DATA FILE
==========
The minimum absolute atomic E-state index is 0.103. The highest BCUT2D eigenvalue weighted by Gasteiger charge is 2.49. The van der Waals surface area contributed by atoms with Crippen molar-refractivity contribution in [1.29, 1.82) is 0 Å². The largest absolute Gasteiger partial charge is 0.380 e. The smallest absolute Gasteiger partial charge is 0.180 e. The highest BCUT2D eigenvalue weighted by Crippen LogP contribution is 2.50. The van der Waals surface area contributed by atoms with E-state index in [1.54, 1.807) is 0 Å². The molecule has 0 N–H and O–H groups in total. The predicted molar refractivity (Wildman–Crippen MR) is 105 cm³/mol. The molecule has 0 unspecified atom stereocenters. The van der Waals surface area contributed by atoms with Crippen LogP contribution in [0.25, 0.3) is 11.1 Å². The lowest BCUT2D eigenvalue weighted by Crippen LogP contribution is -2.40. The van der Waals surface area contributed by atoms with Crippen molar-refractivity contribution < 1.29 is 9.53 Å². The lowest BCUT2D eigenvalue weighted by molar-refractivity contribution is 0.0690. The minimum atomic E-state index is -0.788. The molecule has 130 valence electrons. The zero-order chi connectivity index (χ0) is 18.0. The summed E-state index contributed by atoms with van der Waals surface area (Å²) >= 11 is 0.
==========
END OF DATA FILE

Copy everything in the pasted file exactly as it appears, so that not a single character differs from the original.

The minimum absolute atomic E-state index is 0.103. The highest BCUT2D eigenvalue weighted by Gasteiger charge is 2.49. The van der Waals surface area contributed by atoms with Crippen molar-refractivity contribution in [1.29, 1.82) is 0 Å². The largest absolute Gasteiger partial charge is 0.380 e. The smallest absolute Gasteiger partial charge is 0.180 e. The highest BCUT2D eigenvalue weighted by Crippen LogP contribution is 2.50. The van der Waals surface area contributed by atoms with E-state index in [1.54, 1.807) is 0 Å². The molecule has 0 N–H and O–H groups in total. The predicted molar refractivity (Wildman–Crippen MR) is 105 cm³/mol. The molecule has 0 unspecified atom stereocenters. The van der Waals surface area contributed by atoms with Crippen LogP contribution in [0.25, 0.3) is 11.1 Å². The lowest BCUT2D eigenvalue weighted by Crippen LogP contribution is -2.40. The van der Waals surface area contributed by atoms with Crippen molar-refractivity contribution < 1.29 is 9.53 Å². The lowest BCUT2D eigenvalue weighted by molar-refractivity contribution is 0.0690. The minimum atomic E-state index is -0.788. The molecule has 130 valence electrons. The zero-order chi connectivity index (χ0) is 18.0. The summed E-state index contributed by atoms with van der Waals surface area (Å²) >= 11 is 0.